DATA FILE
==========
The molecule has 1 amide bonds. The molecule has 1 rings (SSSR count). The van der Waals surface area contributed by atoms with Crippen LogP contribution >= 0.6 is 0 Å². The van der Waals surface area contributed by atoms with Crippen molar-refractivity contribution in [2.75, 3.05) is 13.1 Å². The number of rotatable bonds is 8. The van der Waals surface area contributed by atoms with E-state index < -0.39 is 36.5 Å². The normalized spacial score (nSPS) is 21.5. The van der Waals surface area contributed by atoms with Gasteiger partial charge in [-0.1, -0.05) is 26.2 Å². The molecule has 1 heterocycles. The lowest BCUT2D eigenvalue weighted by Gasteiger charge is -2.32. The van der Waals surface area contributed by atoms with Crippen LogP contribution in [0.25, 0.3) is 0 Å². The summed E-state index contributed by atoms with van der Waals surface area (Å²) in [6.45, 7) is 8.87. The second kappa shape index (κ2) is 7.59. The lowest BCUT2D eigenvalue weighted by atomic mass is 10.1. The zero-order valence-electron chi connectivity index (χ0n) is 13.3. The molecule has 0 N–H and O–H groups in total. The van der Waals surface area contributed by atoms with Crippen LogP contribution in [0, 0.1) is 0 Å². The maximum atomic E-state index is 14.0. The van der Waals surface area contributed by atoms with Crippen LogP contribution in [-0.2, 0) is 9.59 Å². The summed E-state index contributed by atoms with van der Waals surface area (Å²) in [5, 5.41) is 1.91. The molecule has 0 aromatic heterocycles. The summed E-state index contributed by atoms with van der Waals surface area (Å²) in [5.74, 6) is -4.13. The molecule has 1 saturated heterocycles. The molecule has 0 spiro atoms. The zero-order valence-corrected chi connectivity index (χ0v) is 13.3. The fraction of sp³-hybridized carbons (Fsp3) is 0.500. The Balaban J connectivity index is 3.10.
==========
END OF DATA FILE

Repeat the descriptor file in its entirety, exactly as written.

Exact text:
The molecule has 1 amide bonds. The molecule has 1 rings (SSSR count). The van der Waals surface area contributed by atoms with Crippen LogP contribution >= 0.6 is 0 Å². The van der Waals surface area contributed by atoms with Crippen molar-refractivity contribution in [2.75, 3.05) is 13.1 Å². The number of rotatable bonds is 8. The van der Waals surface area contributed by atoms with E-state index < -0.39 is 36.5 Å². The normalized spacial score (nSPS) is 21.5. The van der Waals surface area contributed by atoms with Gasteiger partial charge in [-0.1, -0.05) is 26.2 Å². The molecule has 1 heterocycles. The lowest BCUT2D eigenvalue weighted by Gasteiger charge is -2.32. The van der Waals surface area contributed by atoms with Crippen LogP contribution in [0.25, 0.3) is 0 Å². The summed E-state index contributed by atoms with van der Waals surface area (Å²) in [6.45, 7) is 8.87. The second kappa shape index (κ2) is 7.59. The lowest BCUT2D eigenvalue weighted by atomic mass is 10.1. The zero-order valence-electron chi connectivity index (χ0n) is 13.3. The molecule has 0 N–H and O–H groups in total. The van der Waals surface area contributed by atoms with Crippen LogP contribution in [0, 0.1) is 0 Å². The maximum atomic E-state index is 14.0. The van der Waals surface area contributed by atoms with Crippen LogP contribution in [-0.2, 0) is 9.59 Å². The summed E-state index contributed by atoms with van der Waals surface area (Å²) in [5, 5.41) is 1.91. The molecule has 0 aromatic heterocycles. The summed E-state index contributed by atoms with van der Waals surface area (Å²) in [5.74, 6) is -4.13. The molecule has 1 saturated heterocycles. The molecule has 0 spiro atoms. The zero-order valence-corrected chi connectivity index (χ0v) is 13.3. The fraction of sp³-hybridized carbons (Fsp3) is 0.500. The Balaban J connectivity index is 3.10.